|Topic Review (Newest First)|
|03-13-2006 09:51 AM|
|paulk||Since you're changing the thread to a somewhat different direction here, you might want to re-post this question on the boat-buying section instead. You'll also get more and better information by being more precise about what kind of sailing you want to do, and where. There are 40' daysailers and 24' 'Round the World cruisers. What people suggest will depend on how you expect to use the boat and your sailing area.|
|03-13-2006 09:30 AM|
What boat would you guys suggest if I were to try this. I would be interested in a boat between 25-35 feet, which would be a safe, sturdy and easy to sail. What would be the "Toyota Camry" of boats in this size range. I know there will be boats which are faster and better performers, not to mention more expensive. But I am interested in finding what boat is thought of as the "most bang for your buck" with regard to safety, ease of maintenance, and general comfort. I would also be interested in hearing what kind of boats you guys learned on (those of you who learned on bigger boats, 27' and up).
|03-12-2006 11:25 PM|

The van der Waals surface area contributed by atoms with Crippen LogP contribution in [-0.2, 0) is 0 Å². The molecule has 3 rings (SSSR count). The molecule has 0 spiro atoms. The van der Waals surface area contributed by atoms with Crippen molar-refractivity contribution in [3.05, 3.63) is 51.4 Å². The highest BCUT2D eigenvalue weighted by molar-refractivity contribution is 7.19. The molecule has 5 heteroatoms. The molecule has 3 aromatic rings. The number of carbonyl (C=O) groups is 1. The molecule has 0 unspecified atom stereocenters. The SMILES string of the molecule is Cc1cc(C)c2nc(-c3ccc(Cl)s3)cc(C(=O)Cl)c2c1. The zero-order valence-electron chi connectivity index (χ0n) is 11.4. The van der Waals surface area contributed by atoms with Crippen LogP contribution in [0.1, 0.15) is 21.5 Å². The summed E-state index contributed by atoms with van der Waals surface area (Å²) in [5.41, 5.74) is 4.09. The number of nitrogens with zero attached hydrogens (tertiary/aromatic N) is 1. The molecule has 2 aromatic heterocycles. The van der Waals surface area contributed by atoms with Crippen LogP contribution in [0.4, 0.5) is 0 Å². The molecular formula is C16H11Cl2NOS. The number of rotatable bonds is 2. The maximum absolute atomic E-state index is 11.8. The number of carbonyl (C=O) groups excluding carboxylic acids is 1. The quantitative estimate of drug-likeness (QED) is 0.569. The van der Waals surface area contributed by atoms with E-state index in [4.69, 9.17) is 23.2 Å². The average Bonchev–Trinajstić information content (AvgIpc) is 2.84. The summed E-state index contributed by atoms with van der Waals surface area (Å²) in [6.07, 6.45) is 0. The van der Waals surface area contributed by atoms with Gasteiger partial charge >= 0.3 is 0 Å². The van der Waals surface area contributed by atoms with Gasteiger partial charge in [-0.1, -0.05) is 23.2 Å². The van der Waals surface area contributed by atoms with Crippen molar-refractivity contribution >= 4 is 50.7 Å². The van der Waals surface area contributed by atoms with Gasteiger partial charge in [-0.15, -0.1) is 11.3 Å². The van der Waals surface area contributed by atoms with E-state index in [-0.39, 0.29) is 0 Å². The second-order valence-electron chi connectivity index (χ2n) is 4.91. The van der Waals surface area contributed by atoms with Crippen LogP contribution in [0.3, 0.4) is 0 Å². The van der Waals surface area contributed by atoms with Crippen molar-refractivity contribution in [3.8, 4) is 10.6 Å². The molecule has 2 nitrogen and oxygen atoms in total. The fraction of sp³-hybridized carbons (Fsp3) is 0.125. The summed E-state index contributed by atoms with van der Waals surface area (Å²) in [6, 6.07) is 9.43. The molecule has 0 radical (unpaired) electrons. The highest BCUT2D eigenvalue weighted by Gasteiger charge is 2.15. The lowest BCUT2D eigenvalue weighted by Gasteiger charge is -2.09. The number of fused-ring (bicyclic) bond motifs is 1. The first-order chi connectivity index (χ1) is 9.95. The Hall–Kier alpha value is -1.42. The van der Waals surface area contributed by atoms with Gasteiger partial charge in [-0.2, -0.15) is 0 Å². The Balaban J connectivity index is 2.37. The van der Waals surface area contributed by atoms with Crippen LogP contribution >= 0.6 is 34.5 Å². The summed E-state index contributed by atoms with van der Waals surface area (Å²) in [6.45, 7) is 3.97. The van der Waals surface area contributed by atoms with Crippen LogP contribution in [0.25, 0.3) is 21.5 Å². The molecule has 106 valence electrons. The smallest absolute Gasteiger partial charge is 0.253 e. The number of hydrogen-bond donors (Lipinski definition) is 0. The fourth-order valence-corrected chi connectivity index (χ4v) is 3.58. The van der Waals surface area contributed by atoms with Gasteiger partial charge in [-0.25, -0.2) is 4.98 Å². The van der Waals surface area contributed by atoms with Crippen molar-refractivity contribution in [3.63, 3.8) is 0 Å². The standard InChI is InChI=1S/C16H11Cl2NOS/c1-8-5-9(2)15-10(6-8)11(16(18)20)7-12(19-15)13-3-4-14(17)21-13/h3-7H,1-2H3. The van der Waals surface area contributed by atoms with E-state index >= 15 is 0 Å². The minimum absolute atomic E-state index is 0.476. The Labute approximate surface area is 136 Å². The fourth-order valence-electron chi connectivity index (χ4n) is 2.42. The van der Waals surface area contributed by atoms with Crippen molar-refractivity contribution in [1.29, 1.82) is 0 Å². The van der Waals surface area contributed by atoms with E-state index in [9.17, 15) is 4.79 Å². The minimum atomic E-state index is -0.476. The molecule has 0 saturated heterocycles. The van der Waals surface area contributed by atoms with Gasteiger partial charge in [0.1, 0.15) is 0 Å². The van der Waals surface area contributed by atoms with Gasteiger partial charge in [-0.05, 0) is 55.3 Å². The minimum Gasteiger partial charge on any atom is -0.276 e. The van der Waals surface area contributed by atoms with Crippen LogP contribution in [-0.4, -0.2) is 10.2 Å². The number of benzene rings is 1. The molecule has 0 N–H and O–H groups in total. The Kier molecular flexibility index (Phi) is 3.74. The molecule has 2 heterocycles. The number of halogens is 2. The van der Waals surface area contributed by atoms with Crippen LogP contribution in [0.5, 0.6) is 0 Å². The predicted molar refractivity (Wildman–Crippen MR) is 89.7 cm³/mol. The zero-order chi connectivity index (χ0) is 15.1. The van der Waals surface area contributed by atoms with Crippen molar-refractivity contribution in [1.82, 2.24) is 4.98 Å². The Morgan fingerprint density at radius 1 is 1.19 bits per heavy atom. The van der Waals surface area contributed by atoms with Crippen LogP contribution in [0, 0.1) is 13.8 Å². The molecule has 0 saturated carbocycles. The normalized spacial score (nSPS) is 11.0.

Originally Posted by d_p
I was in the exact situation you're in now until 3 weeks ago when I purchased a 25 foot yacht, a contessa. I went out on Lake Macquarir (largest salt water lake in the southern hemishere, just north of Sydney Australia) with the original owner of the boat. I picked up on the basics fairly quickly. The first time I went out on my own I just put up the jib but I quickly progressed to both sails. Yesterday, the third time I'd been out, I had the water running over the gunnels, pretty exciting stuff! As a precaution to the worst happening I held on to the main sheet so that I could quickly pull on it to release the boom and spill the air out if I lost confidence or thought the boat was going to tip too far over. After having hands on experience I think that the theory would come to me much easier than if I had the theory first. I would encourage you to go for it but the particular boat I have is a very safe self righting boat and I'm not sure what you would choose. I hope this helps a little. Best regards.